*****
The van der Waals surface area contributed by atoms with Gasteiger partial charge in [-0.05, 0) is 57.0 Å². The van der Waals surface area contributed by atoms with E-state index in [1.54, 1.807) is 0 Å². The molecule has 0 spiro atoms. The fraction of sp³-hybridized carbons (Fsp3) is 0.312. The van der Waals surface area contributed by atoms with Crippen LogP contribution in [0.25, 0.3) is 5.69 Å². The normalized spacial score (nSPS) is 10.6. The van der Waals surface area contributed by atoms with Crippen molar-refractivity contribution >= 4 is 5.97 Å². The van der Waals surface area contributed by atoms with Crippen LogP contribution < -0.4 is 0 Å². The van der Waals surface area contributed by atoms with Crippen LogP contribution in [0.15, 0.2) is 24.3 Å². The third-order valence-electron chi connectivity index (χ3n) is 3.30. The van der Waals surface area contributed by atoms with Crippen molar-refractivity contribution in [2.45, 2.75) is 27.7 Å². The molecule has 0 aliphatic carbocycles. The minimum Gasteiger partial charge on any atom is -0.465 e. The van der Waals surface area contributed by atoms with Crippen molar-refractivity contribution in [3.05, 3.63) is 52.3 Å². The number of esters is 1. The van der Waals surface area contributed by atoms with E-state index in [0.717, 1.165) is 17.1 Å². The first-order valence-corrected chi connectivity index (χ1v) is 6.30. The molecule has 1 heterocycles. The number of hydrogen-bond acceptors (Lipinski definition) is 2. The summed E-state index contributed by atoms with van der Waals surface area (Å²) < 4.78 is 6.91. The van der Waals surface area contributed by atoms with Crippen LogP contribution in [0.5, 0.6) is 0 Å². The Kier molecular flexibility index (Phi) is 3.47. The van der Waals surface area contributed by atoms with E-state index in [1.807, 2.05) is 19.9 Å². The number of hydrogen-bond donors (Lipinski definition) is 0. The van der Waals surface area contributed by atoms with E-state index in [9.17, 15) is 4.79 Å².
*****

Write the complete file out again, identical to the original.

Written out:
The van der Waals surface area contributed by atoms with Gasteiger partial charge in [-0.05, 0) is 57.0 Å². The van der Waals surface area contributed by atoms with E-state index in [1.54, 1.807) is 0 Å². The molecule has 0 spiro atoms. The fraction of sp³-hybridized carbons (Fsp3) is 0.312. The van der Waals surface area contributed by atoms with Crippen LogP contribution in [0.25, 0.3) is 5.69 Å². The normalized spacial score (nSPS) is 10.6. The van der Waals surface area contributed by atoms with Crippen molar-refractivity contribution >= 4 is 5.97 Å². The van der Waals surface area contributed by atoms with Crippen LogP contribution < -0.4 is 0 Å². The van der Waals surface area contributed by atoms with Crippen LogP contribution in [0.15, 0.2) is 24.3 Å². The third-order valence-electron chi connectivity index (χ3n) is 3.30. The van der Waals surface area contributed by atoms with Crippen molar-refractivity contribution in [2.45, 2.75) is 27.7 Å². The molecule has 0 aliphatic carbocycles. The minimum Gasteiger partial charge on any atom is -0.465 e. The van der Waals surface area contributed by atoms with Crippen molar-refractivity contribution in [3.05, 3.63) is 52.3 Å². The number of esters is 1. The van der Waals surface area contributed by atoms with E-state index in [0.717, 1.165) is 17.1 Å². The first-order valence-corrected chi connectivity index (χ1v) is 6.30. The molecule has 1 heterocycles. The number of hydrogen-bond acceptors (Lipinski definition) is 2. The summed E-state index contributed by atoms with van der Waals surface area (Å²) < 4.78 is 6.91. The van der Waals surface area contributed by atoms with Crippen LogP contribution in [0.5, 0.6) is 0 Å². The Kier molecular flexibility index (Phi) is 3.47. The van der Waals surface area contributed by atoms with E-state index in [1.807, 2.05) is 19.9 Å². The number of hydrogen-bond donors (Lipinski definition) is 0. The van der Waals surface area contributed by atoms with E-state index in [9.17, 15) is 4.79 Å².